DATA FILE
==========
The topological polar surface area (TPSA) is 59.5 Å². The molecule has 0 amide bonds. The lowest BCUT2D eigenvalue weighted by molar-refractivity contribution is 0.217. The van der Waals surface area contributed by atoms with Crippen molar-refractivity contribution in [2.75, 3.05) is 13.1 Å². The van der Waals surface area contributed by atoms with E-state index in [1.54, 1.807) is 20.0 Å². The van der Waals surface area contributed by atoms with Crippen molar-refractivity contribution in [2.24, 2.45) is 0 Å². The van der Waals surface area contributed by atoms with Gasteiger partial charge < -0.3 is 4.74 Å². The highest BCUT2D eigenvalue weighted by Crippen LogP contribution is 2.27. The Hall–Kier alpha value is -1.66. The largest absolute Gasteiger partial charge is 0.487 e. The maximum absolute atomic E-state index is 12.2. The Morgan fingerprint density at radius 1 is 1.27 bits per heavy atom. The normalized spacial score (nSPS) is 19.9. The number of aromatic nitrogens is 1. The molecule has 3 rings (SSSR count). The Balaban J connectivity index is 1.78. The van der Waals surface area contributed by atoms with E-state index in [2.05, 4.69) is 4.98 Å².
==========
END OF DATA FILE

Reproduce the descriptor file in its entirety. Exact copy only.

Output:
The topological polar surface area (TPSA) is 59.5 Å². The molecule has 0 amide bonds. The lowest BCUT2D eigenvalue weighted by molar-refractivity contribution is 0.217. The van der Waals surface area contributed by atoms with Crippen molar-refractivity contribution in [2.75, 3.05) is 13.1 Å². The van der Waals surface area contributed by atoms with E-state index in [1.54, 1.807) is 20.0 Å². The van der Waals surface area contributed by atoms with Crippen molar-refractivity contribution in [2.24, 2.45) is 0 Å². The van der Waals surface area contributed by atoms with Gasteiger partial charge < -0.3 is 4.74 Å². The highest BCUT2D eigenvalue weighted by Crippen LogP contribution is 2.27. The Hall–Kier alpha value is -1.66. The largest absolute Gasteiger partial charge is 0.487 e. The maximum absolute atomic E-state index is 12.2. The Morgan fingerprint density at radius 1 is 1.27 bits per heavy atom. The normalized spacial score (nSPS) is 19.9. The number of aromatic nitrogens is 1. The molecule has 3 rings (SSSR count). The Balaban J connectivity index is 1.78. The van der Waals surface area contributed by atoms with E-state index in [2.05, 4.69) is 4.98 Å².